Remembering: Plainfield to Gettysburg
In this third column, I am speaking to Mrs. Janet Johnson, a Nazareth High School graduate whose great-great-grandfather William Henry Heimer served with the 153rd Regiment in the Civil War. The soldier was born in Plainfield Township, Northampton County.
As a young man, you could find him plowing with horses, planting and harvesting grain on the George Bender farm in Plainfield Township.
William was first married to Anna Rebecca Schaeffer in 1851. Two weeks after their first child, Louisa Rebecca, was born, tragedy struck the family. His wife, Anna, died.
Three years later, he married Sabina Schaeffer, sister of Anna. They had six children in 17 years.
In April 1861, the nation was split by the Civil War. William was married and raising a family, but he answered the call and enlisted as a private in the U.S. Army Oct. 7, 1862, in Nazareth.
Records show Company A was organized in Nazareth, and the men marched to Harrisburg, a total of 108 miles. Remember, the road system was primitive; modern highways were lacking.
The company was led by Capt. Owen Rice, a teacher in Nazareth, and Col. Charles Glanz, a German who owned the Kuebler Brewery in Easton. Glanz was wounded at Chancellorsville and taken prisoner by the Confederates. Rice was wounded in the same battle, which resulted in paralysis of the left hand.
At the time of enlistment, Mr. Heimer was a skilled bricklayer. He was assigned to the First Division Eleventh Corps Army of the Potomac.
At Gettysburg, the regiment was under the command of Col. Leopold Von Gilsa. Private Heimer fought in the epic three-day battle, which turned the tide of the war. The Confederates’ invasion of the North failed.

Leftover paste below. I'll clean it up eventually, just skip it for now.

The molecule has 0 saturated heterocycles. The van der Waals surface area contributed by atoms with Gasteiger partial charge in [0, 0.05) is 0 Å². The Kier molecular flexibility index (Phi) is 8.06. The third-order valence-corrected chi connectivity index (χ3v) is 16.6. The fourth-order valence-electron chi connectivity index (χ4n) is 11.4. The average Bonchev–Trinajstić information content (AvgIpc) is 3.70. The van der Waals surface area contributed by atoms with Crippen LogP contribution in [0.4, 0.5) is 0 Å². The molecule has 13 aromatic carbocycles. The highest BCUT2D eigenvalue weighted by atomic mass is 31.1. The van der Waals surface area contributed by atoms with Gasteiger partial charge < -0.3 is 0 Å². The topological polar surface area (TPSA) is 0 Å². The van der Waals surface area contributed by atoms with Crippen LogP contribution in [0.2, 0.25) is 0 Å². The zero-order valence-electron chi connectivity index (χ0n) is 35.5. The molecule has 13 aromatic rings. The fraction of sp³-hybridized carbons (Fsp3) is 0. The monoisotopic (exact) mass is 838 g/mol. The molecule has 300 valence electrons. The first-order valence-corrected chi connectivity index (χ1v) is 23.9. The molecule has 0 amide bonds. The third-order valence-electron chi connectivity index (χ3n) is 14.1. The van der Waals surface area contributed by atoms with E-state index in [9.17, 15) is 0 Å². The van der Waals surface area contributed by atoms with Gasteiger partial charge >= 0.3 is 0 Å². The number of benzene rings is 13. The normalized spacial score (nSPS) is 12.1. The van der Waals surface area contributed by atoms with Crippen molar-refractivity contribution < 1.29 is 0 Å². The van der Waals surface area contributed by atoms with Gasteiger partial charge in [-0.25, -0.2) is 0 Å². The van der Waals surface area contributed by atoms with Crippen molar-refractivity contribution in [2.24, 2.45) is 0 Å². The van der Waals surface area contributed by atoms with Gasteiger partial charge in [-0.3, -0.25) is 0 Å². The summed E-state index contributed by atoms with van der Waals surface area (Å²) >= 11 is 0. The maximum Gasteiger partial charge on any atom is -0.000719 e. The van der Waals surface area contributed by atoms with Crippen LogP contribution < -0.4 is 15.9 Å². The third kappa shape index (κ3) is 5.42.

In January, Heimer was hospitalized with a severe cold and bleeding piles at Brooks Station in Virginia. He returned to duty in May 1863.
The 153rd Regiment was mustered out in July 1863. William and his comrades were discharged. He received $33.65 for clothing in kind or money in advance. He later joined the Lafayette Post 217 of the Grand Army of the Republic, Easton. His name is listed on the Pennsylvania Monument in Gettysburg.
In 1890, William began receiving a pension of $17 a month, which was increased to $20 in 1907.
Following his military service, William returned to his family. He and his wife had two additional daughters and a son. He worked as a bricklayer, carpenter and farmer.
William died of pneumonia Feb. 7, 1911, at the age of 82 and is buried in the old section of Plainfield Cemetery. William’s wife would die two months later.
The Heimers were primarily farmers in Plainfield. They embodied the Pennsylvania German values of faith, family and nation.
It was a pleasure to speak with Janet and Bill Johnson. Our discussions were friendly and informative. They cherish their family’s heritage and service to our nation.
We thank them for sharing their genealogy with our readers and hope to speak with them in the future.